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Technology: IFN-beta

Interferon beta (IFN-) was shown to counteract interferon gamma (IFN-y) effects in multiple tissues:


IFN- inhibits Th1 cytokines, including IFN-y, in multiple sclerosis, whereas Th2 cytokines are induced. The therapeutic effect of IFN- in multiple sclerosis is most likely related to the antagonistic effects on IFN-y.


IFN- suppresses mitogen-induced release of pro-inflammatory cytokines such as IFN-y by peripheral blood mononuclear cells.


IFN- antagonises IFN-y-induced expression of specific antigens by human and murine macrophages.


IFN-beta inhibits IFN-y-expression by T-cells and natural killer cells.

TIGO concluded that one approach to develop a causal treatment of alopecia areata would be the re-positioning of IFN- and showing its effect in a clinical proof-of-concept trial in this new indication.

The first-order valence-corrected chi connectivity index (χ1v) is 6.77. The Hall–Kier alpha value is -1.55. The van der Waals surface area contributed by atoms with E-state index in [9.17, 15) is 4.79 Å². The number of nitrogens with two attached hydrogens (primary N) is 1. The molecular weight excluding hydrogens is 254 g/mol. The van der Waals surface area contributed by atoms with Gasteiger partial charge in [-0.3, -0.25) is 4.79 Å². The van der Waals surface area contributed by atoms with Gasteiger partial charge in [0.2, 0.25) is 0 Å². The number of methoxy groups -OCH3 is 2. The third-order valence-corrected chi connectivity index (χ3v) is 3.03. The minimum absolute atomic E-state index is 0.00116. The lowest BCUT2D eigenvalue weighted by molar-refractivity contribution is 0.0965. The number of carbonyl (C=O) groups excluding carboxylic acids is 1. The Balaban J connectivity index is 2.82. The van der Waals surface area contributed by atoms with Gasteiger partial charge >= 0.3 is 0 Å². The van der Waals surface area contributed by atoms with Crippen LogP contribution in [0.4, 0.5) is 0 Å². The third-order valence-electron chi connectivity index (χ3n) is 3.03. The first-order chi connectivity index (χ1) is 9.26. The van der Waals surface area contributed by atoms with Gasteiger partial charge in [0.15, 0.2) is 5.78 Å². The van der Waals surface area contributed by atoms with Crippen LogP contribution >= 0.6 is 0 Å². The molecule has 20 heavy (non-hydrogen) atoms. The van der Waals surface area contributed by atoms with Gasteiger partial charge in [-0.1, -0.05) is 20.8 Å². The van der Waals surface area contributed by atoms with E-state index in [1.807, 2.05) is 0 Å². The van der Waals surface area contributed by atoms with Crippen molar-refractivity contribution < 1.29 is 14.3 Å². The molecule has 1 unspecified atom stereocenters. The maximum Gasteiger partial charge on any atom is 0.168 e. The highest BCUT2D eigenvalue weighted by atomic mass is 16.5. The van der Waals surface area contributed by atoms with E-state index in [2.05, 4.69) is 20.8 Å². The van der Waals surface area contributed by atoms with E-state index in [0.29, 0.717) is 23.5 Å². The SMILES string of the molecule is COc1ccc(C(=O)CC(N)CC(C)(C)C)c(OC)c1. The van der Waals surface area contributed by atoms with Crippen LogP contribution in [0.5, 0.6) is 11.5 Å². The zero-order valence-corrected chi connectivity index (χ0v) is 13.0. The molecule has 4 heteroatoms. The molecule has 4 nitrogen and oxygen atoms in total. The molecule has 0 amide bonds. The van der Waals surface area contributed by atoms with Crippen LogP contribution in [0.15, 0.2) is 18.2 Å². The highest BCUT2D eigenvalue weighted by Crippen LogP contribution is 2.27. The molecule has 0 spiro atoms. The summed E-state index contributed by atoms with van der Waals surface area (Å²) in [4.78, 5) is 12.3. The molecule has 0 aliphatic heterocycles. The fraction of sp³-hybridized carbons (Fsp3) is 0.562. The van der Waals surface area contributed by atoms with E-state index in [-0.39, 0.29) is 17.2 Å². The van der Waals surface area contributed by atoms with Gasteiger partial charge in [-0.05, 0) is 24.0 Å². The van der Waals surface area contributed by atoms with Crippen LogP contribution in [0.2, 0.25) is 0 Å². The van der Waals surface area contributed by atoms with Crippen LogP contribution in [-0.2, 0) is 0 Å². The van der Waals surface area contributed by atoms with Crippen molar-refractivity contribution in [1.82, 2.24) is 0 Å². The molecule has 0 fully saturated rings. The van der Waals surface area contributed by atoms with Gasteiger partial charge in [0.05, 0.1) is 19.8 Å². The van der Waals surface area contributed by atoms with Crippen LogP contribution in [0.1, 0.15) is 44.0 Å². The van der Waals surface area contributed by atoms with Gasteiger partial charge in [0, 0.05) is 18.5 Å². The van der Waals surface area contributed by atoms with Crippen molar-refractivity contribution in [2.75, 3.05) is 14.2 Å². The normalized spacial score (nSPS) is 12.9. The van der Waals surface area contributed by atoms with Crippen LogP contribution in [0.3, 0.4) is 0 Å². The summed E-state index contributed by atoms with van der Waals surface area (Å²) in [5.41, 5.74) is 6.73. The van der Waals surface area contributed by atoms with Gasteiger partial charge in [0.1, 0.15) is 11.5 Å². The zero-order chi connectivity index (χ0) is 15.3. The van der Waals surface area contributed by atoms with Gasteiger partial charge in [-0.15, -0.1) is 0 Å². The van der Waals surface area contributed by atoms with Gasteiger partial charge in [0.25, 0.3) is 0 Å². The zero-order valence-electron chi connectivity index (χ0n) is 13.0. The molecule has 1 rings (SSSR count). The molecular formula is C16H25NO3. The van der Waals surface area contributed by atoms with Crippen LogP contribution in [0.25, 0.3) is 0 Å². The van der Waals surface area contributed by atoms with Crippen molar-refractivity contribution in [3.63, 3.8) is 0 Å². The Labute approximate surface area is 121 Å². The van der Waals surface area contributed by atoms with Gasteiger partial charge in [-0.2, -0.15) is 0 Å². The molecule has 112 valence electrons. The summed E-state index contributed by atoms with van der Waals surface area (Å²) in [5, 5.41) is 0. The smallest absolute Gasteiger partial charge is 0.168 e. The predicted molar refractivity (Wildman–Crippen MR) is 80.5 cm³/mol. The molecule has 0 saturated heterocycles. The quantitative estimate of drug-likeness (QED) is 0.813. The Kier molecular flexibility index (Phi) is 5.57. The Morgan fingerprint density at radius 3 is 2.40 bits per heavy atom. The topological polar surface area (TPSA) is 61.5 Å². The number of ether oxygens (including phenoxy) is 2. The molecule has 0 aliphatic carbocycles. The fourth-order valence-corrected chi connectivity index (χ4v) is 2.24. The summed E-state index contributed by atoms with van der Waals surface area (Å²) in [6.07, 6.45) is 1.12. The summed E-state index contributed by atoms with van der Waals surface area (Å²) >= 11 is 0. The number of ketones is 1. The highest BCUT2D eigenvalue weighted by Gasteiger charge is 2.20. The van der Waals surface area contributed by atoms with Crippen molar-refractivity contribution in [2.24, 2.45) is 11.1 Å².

TIGO is currently planning in cooperation with partners from academia and clinical dermatology a clinical study programme for the clinical validation of the use of IFN- in alopecia areata.

IFN- containing pharmaceutical products are marketed for other indications than alopecia areata. Hence extensive data concerning safety on systemic use in humans is available and well documented.

Not taking into account the innovative aspects of the project, time-to-market authorisation for the proposed therapeutic concept, i.e. repurposing of IFN- containing pharmaceutical products, will be considerably shorter and associated with less risk as compared to the development of new pharmaceuticals for this indication.

An European patent is pending.

on the right:
Ribbon diagram of IFN- backbone with side chains of residues known to be important for activity.

Interferon beta

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